This paper examines how partner nation capabilities are developed and the limits of what is achievable through capacity building in time and scale.
Working with partnered forces may extend the reach of a small military, but how can access be converted into influence, training into improved capability, and what are the limits of transferring political and fiscal risk on the modern battlefield?
As the size of conventional forces declines, and a new era of great power competition places a strategic value on the efficiency with which states can pursue their aims, there is likely to be an expanded scope for partnered operations and proxy warfare. This is explicitly acknowledged in the UK's Defence Integrated Operating Concept, which outlines how British forces will engage to enable partners to tackle threats at source, and deploy to constrain adversaries by deterrence and denial. Partner force capacity building has a long history, with very mixed results. One might contrast for example British support to the Arab Revolt in 1916 with their 'bolstering policy' in Russia between 1918-1920. Yet there is little historical memory in the institutions tasked with carrying out these activities today. War by Others' Means draws upon five years of archival research, extensive interviews with practitioners, and observation of capacity building operations carried out by the UK, its allies, and adversaries, to understand why states pursue capacity building activates, how they should select, train and equip their partners, and how they should manage the force generation and withdrawal of trainers.
The paper aims to identify the pre-requisites for success, and to determine the limits of what is achievable through capacity building in time and scale. At the launch the authors – Dr Jack Watling and Nick Reynolds – will set out the paper’s primary conclusions. This will be followed by Q&A.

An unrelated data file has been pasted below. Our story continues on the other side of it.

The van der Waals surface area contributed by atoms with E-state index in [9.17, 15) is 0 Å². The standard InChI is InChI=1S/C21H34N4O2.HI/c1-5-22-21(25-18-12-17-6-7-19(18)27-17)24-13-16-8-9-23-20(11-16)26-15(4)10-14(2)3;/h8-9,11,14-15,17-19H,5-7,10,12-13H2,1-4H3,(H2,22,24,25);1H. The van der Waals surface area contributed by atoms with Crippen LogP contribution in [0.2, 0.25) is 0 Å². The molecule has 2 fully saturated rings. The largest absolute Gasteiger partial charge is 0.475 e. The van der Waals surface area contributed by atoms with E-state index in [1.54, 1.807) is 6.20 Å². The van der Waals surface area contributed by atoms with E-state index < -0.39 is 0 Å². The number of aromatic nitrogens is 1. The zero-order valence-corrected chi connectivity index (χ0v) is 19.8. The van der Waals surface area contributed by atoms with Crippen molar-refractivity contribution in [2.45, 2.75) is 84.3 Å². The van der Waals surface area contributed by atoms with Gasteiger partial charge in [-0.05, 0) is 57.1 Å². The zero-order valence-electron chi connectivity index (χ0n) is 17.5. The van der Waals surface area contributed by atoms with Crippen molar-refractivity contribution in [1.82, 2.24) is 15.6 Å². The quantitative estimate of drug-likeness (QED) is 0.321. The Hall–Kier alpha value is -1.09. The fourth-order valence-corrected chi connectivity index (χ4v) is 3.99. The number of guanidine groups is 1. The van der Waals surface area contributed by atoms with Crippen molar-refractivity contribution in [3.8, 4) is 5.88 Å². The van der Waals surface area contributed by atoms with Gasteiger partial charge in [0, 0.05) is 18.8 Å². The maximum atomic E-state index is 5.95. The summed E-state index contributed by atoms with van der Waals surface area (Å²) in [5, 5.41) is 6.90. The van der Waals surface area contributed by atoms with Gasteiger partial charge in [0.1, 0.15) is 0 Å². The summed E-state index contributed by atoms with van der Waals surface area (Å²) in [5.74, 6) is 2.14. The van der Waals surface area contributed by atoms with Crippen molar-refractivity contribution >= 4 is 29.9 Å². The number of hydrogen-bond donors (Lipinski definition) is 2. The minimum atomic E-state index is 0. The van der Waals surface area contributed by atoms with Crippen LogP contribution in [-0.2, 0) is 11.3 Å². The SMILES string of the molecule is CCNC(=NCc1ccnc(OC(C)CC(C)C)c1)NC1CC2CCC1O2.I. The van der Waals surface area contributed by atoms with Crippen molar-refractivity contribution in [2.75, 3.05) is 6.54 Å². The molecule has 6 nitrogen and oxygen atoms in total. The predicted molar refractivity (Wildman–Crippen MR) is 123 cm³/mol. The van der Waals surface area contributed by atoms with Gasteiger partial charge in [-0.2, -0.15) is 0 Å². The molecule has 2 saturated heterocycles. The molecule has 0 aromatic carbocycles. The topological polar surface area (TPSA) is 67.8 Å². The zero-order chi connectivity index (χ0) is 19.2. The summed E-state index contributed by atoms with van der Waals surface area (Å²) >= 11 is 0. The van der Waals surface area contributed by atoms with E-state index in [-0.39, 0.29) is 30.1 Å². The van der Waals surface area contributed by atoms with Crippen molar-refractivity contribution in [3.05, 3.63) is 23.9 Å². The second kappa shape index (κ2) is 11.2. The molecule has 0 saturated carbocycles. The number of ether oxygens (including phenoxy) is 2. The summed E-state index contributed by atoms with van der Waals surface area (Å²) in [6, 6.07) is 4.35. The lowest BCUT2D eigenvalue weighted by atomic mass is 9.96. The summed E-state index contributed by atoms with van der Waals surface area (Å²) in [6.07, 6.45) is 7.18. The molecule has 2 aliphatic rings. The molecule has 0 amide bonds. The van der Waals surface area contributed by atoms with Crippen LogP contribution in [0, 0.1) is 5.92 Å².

Dr Jack Watling is a Research Fellow at RUSI, responsible for the study of Land Warfare. He has recently published studies on the future of fires, and European allies in US Multi-Domain Operations. Jack's PhD examined the evolution of Britain’s policy responses to civil war in the early twentieth century. Prior to joining RUSI Jack worked in Iraq, Mali, Rwanda, Brunei, and further afield.
Nick Reynolds is the Research Analyst for Land Warfare at RUSI. His research interests include land power, wargaming and simulation. Prior to joining RUSI he worked for Constellis. He holds a BA in War Studies and an MA in Conflict, Security & Development from King’s College London. During his time at KCL, he was Head of Operations of the KCL Crisis Team, which organises large-scale crisis simulation events.
The paper will become available to order (and free for RUSI members) on the day of the launch.
The event is chaired by Professor Peter Roberts, Director, Military Sciences, RUSI
If you have any questions, please e-mail ZivileK@rusi.org